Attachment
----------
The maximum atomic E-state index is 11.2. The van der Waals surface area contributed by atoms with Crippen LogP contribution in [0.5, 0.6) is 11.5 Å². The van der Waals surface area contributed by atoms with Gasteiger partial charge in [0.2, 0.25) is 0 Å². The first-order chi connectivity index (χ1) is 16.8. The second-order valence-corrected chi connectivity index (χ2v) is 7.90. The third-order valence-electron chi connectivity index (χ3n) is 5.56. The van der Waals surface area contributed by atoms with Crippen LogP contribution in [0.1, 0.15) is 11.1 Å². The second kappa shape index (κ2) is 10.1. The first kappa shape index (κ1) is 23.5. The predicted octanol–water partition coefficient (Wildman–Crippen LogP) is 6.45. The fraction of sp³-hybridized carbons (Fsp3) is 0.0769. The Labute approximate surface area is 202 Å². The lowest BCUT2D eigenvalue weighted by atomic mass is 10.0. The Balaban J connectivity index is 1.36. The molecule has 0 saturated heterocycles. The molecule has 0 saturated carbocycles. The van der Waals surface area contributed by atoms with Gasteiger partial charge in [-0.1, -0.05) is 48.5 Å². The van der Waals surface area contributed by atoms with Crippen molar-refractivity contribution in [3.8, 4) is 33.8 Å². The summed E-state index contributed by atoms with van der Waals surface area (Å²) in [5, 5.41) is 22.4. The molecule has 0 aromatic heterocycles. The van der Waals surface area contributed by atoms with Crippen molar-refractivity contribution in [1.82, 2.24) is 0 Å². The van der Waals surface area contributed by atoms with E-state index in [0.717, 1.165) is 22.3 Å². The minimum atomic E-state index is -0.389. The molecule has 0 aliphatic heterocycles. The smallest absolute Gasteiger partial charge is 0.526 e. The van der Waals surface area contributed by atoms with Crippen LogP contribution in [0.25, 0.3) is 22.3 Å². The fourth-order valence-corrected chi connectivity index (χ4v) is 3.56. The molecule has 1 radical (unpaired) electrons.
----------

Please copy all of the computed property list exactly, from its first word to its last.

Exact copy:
The maximum atomic E-state index is 11.2. The van der Waals surface area contributed by atoms with Crippen LogP contribution in [0.5, 0.6) is 11.5 Å². The van der Waals surface area contributed by atoms with Gasteiger partial charge in [0.2, 0.25) is 0 Å². The first-order chi connectivity index (χ1) is 16.8. The second-order valence-corrected chi connectivity index (χ2v) is 7.90. The third-order valence-electron chi connectivity index (χ3n) is 5.56. The van der Waals surface area contributed by atoms with Crippen LogP contribution in [0.1, 0.15) is 11.1 Å². The second kappa shape index (κ2) is 10.1. The first kappa shape index (κ1) is 23.5. The predicted octanol–water partition coefficient (Wildman–Crippen LogP) is 6.45. The fraction of sp³-hybridized carbons (Fsp3) is 0.0769. The Labute approximate surface area is 202 Å². The lowest BCUT2D eigenvalue weighted by atomic mass is 10.0. The Balaban J connectivity index is 1.36. The molecule has 0 saturated heterocycles. The molecule has 0 saturated carbocycles. The van der Waals surface area contributed by atoms with Gasteiger partial charge in [-0.1, -0.05) is 48.5 Å². The van der Waals surface area contributed by atoms with Crippen molar-refractivity contribution in [3.8, 4) is 33.8 Å². The summed E-state index contributed by atoms with van der Waals surface area (Å²) in [5, 5.41) is 22.4. The molecule has 0 aromatic heterocycles. The van der Waals surface area contributed by atoms with Crippen molar-refractivity contribution in [1.82, 2.24) is 0 Å². The van der Waals surface area contributed by atoms with E-state index in [0.717, 1.165) is 22.3 Å². The minimum atomic E-state index is -0.389. The molecule has 0 aliphatic heterocycles. The smallest absolute Gasteiger partial charge is 0.526 e. The van der Waals surface area contributed by atoms with Crippen LogP contribution in [0.25, 0.3) is 22.3 Å². The fourth-order valence-corrected chi connectivity index (χ4v) is 3.56. The molecule has 1 radical (unpaired) electrons.